Crashing Crude Oil Prices: A Sign of Oncoming Recession?

Crude Oil in Record Setting Plunge.

Just two weeks ago, a barrel of West Texas Intermediate Crude Oil (WTIC) fetched $75, a new multi-year high.  Today, that same barrel trades at just above $55, a loss of 27%.   This price collapse in Oil was the largest in that short of a time period in history.  What does it mean?

Crude Oil prices are the result of the forces of supply and demand.  Large, sudden changes in supply are historically very rare.  A new oil discovery usually takes several YEARS before any of that oil becomes available.  Recently though, the shale boom has brought on line 5 Million barrels per day for the United States since 2010.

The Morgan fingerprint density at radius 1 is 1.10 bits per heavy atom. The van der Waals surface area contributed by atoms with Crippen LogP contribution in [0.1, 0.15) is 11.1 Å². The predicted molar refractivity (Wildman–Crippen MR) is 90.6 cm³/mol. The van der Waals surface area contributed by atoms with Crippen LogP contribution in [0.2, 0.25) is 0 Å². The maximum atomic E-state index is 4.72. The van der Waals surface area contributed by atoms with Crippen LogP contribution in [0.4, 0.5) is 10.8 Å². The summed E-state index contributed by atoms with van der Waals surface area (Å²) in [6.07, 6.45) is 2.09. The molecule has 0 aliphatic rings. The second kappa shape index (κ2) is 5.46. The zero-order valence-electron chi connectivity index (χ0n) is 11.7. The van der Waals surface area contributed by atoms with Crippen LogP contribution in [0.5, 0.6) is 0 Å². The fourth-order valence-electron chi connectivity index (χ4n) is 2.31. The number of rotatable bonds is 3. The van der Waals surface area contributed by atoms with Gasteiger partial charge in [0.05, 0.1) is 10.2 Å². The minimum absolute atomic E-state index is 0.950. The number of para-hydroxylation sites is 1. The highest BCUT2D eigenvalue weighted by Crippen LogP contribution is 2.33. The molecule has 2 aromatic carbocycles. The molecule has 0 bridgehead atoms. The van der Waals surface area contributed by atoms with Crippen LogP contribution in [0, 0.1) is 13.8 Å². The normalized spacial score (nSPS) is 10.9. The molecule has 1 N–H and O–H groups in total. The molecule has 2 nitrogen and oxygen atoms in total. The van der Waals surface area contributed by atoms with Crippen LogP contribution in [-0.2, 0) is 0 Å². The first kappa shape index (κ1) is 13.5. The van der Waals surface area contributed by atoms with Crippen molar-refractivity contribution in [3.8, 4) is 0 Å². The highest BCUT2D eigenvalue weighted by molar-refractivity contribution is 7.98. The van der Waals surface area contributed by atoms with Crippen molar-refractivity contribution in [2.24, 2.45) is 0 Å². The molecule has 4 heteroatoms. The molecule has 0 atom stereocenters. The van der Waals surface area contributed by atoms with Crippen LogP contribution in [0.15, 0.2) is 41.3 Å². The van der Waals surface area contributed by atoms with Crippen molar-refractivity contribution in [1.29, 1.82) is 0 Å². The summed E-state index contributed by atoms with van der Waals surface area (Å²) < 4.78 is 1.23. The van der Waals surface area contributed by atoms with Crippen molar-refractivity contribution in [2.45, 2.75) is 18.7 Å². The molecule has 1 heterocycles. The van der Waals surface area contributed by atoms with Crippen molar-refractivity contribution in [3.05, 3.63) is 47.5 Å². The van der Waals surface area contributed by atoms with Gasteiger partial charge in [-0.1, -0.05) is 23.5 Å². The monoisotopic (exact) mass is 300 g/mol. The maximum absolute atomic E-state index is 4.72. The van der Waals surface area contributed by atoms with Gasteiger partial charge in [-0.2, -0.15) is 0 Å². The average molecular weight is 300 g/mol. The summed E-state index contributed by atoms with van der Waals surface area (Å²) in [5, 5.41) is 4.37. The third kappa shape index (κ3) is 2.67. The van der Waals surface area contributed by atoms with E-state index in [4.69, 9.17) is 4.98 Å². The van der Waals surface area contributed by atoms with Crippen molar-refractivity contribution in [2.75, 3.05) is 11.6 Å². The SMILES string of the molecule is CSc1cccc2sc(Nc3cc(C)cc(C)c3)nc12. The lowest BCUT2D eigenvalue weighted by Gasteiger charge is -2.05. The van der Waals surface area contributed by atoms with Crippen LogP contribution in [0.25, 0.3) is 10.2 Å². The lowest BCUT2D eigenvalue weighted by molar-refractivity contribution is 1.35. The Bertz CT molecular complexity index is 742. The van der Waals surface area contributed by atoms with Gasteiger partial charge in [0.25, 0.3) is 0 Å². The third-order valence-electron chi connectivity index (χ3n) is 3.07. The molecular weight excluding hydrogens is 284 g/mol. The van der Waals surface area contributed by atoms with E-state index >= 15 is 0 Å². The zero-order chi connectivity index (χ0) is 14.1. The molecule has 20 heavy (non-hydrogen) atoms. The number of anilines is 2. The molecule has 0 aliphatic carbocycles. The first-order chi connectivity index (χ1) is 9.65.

The United States is now the world’s leading crude producer.  It has just surpassed both Russia and Saudi Arabia, which produce roughly 11 million barrels per day each. Domestic production is projected to rise to 14 million barrels a day by 2020.

This additional supply of oil, (from shale), in such a short period of time is unprecedented.  By comparison, conventional oil fields are only able to increase production very gradually over many years.

Prudhoe Bay in Alaska remains the LARGEST commercial discovery.  Containing an estimated 25 Billion Barrels of Oil, Prudhoe Bay began producing in 1977, 10 years after it was found.  At its peak, Prudhoe Bay produced, in contrast to shale, only 1.5 million barrels per day and is now down to under 300,000  (https://en.wikipedia.org/wiki/Prudhoe_Bay_Oil_Field).

Economic cheerleaders point to the burgeoning supply of Shale for the price collapse, rather than falling demand.